Gender bias seems to be leaving women with lesser pay
Women have often complained that they have to work twice as hard as their male counterparts to get similar recognition. Nowhere does it reflect truer than on their paycheques. The country’s financial capital is considered to be a city where women are relatively free to find their feet, but the Mumbai woman too can’t escape this reality.
And the industry where pay disparity between men and women is starkes, is Bollywood. Male actors are traditionally paid more than their female counterparts, even those in lead roles, and it’s only recently that some women are making efforts to change the trend. Kareena Kapoor Khan is the envy of her colleagues in the industry for being the only female actor to command her price and get it. Kareena is among the few women known to charge remuneration at par with those of top-ranking male actors. She admits it has not been easy to break through the barrier. “After all the film industry is also bound by the nature of society. The heroine, no matter how popular she is, is still paid lesser than the hero who may not be half as popular. That only reflects the inequality that exists between men and women in Indian society,” she says.
Women in other professions don’t have it any better. After a career break of about 13 months, when Vibha Sanyal (name changed) resumed life as a working woman, she faced a bit of heartburn. Vibha was a successful team leader when she took a break after having her second child. She returned at the same salary level, albeit in a new company. But Vibha says her salary is about 30% lower than what her male colleagues draw. However Prachi Mehta (name changed), a Kandivli-based advertising professional, who quit when she had a child and later joined another agency a year later, doesn’t agree. “At my new place of work, my income has grown due to my expertise,” she says.
It’s no different in other markets. Catalyst, a leading global non-profit organization, in a study two years ago titled ‘Pipeline’s Broken Promise’, highlights findings from over 9,927 alumni who graduated from MBA programmes at 26 leading business schools in Asia (including India), Canada, Europe and the United States. It found on average, women graduates were being paid $4,600 less in their first job than men and were more likely to start at lower positions. Career path profiles indicated this disparity increased over time as job changes would bring faster compensation growth for men but slowed it for women. “Our study revealed women lag behind men in both job level and salary starting from their first position postbusiness school and do not catch up. Even after taking into account experience, industry and region, the report found women start at lower levels than men and are outpaced in rank and salary growth. Despite well-intentioned programmes, companies neglect to develop talented women. Also, men have more senior-level mentors,” says Deepali Bagati, senior director, Catalyst India.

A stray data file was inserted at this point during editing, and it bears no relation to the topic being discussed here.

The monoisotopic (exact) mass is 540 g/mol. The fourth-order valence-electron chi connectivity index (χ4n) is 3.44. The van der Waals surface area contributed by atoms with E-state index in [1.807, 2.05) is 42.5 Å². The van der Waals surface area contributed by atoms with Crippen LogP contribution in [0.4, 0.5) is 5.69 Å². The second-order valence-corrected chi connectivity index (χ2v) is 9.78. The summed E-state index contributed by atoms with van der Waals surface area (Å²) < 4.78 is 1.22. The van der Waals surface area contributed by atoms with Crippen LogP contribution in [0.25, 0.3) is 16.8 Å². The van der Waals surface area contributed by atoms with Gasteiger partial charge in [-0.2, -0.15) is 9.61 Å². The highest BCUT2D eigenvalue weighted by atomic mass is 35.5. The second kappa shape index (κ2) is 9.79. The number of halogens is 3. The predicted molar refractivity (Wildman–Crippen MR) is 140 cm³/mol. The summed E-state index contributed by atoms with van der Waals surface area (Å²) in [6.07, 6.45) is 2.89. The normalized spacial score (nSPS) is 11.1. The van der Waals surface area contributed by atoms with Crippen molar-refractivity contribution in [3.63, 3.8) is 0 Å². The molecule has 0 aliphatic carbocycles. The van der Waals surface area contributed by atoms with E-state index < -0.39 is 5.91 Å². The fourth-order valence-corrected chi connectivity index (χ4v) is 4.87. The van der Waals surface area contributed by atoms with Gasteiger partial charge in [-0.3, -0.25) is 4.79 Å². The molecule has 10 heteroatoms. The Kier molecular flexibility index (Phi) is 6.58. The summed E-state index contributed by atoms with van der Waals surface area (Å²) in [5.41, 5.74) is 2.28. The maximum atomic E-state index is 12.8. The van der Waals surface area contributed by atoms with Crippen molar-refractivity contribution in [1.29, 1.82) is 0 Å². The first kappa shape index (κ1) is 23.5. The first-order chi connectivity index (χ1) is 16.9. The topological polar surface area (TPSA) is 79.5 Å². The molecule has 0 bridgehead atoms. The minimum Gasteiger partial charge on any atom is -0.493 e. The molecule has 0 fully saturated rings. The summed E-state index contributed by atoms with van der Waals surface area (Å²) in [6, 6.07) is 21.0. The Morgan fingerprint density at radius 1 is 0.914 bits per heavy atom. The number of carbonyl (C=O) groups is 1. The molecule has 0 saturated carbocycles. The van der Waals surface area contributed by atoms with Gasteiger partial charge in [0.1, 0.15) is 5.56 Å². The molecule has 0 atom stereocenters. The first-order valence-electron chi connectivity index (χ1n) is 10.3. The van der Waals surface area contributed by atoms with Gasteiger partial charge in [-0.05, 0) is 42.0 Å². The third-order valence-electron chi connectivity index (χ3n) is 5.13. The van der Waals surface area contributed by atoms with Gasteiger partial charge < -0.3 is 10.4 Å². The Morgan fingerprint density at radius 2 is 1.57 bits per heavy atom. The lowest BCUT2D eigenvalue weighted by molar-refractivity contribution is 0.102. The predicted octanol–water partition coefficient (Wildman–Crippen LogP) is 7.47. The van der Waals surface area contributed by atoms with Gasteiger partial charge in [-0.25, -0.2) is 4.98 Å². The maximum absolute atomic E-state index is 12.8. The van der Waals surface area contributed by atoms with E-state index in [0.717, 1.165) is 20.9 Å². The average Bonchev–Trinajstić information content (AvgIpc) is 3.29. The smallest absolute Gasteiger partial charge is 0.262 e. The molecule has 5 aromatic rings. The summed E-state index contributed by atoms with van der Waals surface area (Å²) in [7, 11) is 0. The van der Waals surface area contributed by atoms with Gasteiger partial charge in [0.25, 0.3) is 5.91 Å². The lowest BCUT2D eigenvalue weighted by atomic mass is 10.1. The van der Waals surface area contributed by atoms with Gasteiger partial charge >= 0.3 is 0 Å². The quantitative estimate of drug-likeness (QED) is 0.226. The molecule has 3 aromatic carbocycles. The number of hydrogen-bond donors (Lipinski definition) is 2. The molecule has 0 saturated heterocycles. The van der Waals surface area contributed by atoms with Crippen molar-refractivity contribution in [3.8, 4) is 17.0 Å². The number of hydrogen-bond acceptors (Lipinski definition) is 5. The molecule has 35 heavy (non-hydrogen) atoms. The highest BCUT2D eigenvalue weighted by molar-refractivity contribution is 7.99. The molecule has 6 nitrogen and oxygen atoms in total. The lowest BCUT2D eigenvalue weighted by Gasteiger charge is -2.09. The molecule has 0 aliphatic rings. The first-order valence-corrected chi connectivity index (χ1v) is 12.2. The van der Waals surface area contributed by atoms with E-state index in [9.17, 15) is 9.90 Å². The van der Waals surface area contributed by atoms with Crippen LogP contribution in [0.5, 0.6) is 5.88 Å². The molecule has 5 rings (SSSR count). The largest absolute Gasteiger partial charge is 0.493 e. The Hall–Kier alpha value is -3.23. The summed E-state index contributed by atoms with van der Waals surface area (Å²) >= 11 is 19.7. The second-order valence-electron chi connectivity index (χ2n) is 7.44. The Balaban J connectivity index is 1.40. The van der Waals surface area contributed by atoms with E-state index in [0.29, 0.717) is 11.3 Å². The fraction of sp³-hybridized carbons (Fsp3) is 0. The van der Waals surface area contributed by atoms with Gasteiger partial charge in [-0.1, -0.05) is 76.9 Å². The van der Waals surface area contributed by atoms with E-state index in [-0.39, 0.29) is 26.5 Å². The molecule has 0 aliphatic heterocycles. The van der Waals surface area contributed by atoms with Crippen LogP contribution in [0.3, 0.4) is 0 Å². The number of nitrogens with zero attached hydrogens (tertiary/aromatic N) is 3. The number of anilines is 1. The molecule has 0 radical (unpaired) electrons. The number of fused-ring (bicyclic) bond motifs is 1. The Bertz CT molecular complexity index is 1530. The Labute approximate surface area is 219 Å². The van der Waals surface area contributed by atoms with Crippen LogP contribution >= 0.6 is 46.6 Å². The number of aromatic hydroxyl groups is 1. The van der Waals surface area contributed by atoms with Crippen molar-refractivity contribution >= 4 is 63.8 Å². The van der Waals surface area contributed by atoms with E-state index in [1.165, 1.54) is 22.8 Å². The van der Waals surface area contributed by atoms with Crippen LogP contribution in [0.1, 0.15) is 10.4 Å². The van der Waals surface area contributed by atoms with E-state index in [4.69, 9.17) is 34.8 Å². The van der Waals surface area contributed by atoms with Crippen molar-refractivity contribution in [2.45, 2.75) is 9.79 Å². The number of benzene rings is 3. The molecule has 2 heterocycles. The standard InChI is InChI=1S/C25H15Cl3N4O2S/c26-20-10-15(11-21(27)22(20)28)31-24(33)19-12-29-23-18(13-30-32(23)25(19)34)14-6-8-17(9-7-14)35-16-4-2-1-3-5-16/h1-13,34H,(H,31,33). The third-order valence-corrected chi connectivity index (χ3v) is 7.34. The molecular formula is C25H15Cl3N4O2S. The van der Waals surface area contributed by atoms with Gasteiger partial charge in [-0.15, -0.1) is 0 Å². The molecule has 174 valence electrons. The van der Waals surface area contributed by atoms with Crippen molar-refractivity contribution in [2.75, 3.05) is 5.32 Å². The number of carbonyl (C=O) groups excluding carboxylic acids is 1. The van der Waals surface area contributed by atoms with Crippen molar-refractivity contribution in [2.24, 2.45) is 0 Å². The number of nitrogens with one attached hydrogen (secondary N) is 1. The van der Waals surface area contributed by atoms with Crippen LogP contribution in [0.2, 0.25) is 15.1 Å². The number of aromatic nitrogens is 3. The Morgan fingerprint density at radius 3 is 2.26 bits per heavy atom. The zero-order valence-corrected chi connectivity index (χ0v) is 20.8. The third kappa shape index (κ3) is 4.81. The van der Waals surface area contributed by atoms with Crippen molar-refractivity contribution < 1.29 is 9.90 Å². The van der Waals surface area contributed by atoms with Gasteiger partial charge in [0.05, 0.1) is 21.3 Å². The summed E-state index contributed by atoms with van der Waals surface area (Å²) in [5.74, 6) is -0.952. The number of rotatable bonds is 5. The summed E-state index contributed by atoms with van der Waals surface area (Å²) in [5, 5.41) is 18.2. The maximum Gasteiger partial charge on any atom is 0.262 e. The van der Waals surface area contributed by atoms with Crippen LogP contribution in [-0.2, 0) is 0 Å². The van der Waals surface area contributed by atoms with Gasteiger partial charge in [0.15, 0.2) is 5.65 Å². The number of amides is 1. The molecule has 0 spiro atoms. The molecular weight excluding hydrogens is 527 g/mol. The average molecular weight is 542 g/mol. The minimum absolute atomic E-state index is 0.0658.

Here are tips to manage your salary better.
However, S Ramesh Shankar, executive vice president, HR, Siemens, denies gender-based salary discrimination in campus placements at engineering and business schools in India. In fact most companies strongly deny any pay disparity. “Perhaps some women who take career breaks sometimes lose out in the short run when they return, as their male colleagues would have got compensation revision for a few years more. However, they can always catch up. I do not think in this age and day anyone does or can afford to have such discrimination,” says Santrupt Misra, CEO, carbon black business & director group HR, Aditya Birla Group. “Women have been a factor in the success of organisations. There is no reason why they should not be on an equal footing with male counterparts,” says Sunil Nayak, CEO of Sodexo India On-site Services.
“Equally qualified men or women don’t have disparities. But variable portions make a difference to end-of-the-year earnings as some targetdriven jobs usually involve men. Women are often constrained by long hours, travel and relocation,” says Sunil Goel, managing director, GlobalHunt India, an executive search firm.
Kareena says society needs to rethink its attitude to working women. “I feel I have the right to demand what I deserve. I do not determine my fee depending upon how much the male artiste is being offered. It is not about oneupmanship or competition. I deserve a certain fee and I stand by it.”
Image courtesy: © Thinkstockphotos/ Getty images